Tuesday, 17 October 2017

tim jones and the dark lanterns, and the foxglove trio

On Saturday 14th October I was at the Unity Hall on Upper Street, with Michelle and Ginny, for The Foxglove Trio's album launch gig, where the support was Tim Jones and the Dark Lanterns, which of course was why we were there really. I've seen both before, and enjoyed both, and they were both good this time too.

Monday, 16 October 2017

morris folk choir - mall galleries gig

On Saturday 14th October Morris Folk Choir did a lunchtime concert at the Mall Galleries. It went pretty well.

Saturday, 14 October 2017

blade runner - the final cut

On Thursday night and then on Friday morning I rewatched Blade Runner - this time The Final Cut (on a cheap Fopp DVD I got some time ago) - in case I manage to see Blade Runner 2049 on the big screen. It was as good as I remembered.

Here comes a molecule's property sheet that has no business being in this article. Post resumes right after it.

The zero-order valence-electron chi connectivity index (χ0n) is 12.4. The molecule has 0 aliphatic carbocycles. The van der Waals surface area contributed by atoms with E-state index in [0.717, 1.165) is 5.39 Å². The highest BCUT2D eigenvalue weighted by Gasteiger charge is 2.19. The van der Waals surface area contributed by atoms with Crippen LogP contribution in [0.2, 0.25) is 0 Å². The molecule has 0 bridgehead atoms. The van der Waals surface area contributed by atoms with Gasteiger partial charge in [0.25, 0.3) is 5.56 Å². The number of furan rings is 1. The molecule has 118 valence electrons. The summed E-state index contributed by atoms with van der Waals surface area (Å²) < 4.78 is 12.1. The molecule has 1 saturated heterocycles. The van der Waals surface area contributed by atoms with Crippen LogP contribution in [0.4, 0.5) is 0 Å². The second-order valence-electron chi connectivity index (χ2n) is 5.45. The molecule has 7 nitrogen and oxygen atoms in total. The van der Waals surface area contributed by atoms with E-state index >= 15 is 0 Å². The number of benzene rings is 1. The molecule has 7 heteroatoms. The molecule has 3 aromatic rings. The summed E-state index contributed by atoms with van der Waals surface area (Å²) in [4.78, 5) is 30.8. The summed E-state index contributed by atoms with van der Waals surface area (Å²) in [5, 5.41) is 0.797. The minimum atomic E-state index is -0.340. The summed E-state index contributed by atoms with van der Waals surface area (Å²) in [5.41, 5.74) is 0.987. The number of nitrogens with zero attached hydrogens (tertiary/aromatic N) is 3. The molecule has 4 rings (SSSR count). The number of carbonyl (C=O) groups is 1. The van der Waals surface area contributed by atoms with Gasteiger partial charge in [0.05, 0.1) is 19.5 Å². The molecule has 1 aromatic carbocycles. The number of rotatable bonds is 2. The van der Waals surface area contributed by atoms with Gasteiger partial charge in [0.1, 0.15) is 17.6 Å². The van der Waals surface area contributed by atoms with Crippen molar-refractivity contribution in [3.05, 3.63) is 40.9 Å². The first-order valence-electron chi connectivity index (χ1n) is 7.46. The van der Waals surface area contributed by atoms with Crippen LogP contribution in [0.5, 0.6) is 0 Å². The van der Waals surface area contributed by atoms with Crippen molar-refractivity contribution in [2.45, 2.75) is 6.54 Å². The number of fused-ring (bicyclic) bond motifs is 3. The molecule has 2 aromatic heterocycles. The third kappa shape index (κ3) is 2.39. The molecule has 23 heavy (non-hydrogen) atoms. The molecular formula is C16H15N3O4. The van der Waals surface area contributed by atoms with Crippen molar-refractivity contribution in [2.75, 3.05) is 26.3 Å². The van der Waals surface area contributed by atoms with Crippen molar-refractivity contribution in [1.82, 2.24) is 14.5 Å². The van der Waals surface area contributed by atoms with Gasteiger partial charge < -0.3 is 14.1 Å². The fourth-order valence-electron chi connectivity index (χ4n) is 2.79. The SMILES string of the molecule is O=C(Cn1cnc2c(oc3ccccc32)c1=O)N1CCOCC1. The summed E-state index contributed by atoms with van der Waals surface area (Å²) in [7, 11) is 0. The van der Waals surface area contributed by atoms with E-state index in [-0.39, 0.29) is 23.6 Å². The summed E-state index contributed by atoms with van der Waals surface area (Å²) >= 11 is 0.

Thursday, 12 October 2017

male response to sexism

'Don't just oppose sexism & sexual assault because you think of your daughter, but because you think of all women, even ones you don't like.'

- I tweeted this yesterday, hence its brevity. I could expand on it, but you get the gist. (It's relevant to a current news story, and some men's responses.) A female friend thanked me for it. I said, 'Thank you. Though it's upsetting that we live in a world where a man gets to be thanked for saying something that shd go w/out saying.' - with a quick supplementary: '(you know I'm upset with men of the world, not at all you. Oh, Twitter. xx)'.

applying logic inappropriately?

Here's a bit of an email exchange I had last week, following up a conversation. (I thought it was easier to just copy and paste than try to 'put in my own words' from scratch; hopefully it'll still make sense to me if I read it again in the future.)